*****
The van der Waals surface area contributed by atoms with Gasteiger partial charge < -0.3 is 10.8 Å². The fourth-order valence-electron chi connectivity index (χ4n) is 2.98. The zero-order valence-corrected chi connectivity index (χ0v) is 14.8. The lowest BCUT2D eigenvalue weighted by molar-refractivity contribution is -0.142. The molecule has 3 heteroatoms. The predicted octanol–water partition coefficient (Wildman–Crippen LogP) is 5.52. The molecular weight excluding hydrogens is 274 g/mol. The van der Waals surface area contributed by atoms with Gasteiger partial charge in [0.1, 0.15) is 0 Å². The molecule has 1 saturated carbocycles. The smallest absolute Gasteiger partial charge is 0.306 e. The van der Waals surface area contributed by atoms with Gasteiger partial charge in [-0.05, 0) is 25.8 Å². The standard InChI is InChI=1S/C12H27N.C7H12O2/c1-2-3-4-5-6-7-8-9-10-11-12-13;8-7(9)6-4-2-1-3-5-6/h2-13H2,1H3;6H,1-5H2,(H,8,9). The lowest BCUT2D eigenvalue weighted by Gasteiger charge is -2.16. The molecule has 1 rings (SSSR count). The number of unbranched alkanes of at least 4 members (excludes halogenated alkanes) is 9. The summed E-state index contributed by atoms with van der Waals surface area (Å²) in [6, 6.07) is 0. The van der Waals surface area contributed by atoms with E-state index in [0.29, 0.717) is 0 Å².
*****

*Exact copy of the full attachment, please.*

The van der Waals surface area contributed by atoms with Gasteiger partial charge < -0.3 is 10.8 Å². The fourth-order valence-electron chi connectivity index (χ4n) is 2.98. The zero-order valence-corrected chi connectivity index (χ0v) is 14.8. The lowest BCUT2D eigenvalue weighted by molar-refractivity contribution is -0.142. The molecule has 3 heteroatoms. The predicted octanol–water partition coefficient (Wildman–Crippen LogP) is 5.52. The molecular weight excluding hydrogens is 274 g/mol. The van der Waals surface area contributed by atoms with Gasteiger partial charge in [0.1, 0.15) is 0 Å². The molecule has 1 saturated carbocycles. The smallest absolute Gasteiger partial charge is 0.306 e. The van der Waals surface area contributed by atoms with Gasteiger partial charge in [-0.05, 0) is 25.8 Å². The standard InChI is InChI=1S/C12H27N.C7H12O2/c1-2-3-4-5-6-7-8-9-10-11-12-13;8-7(9)6-4-2-1-3-5-6/h2-13H2,1H3;6H,1-5H2,(H,8,9). The lowest BCUT2D eigenvalue weighted by Gasteiger charge is -2.16. The molecule has 1 rings (SSSR count). The number of unbranched alkanes of at least 4 members (excludes halogenated alkanes) is 9. The summed E-state index contributed by atoms with van der Waals surface area (Å²) in [6, 6.07) is 0. The van der Waals surface area contributed by atoms with E-state index in [0.29, 0.717) is 0 Å².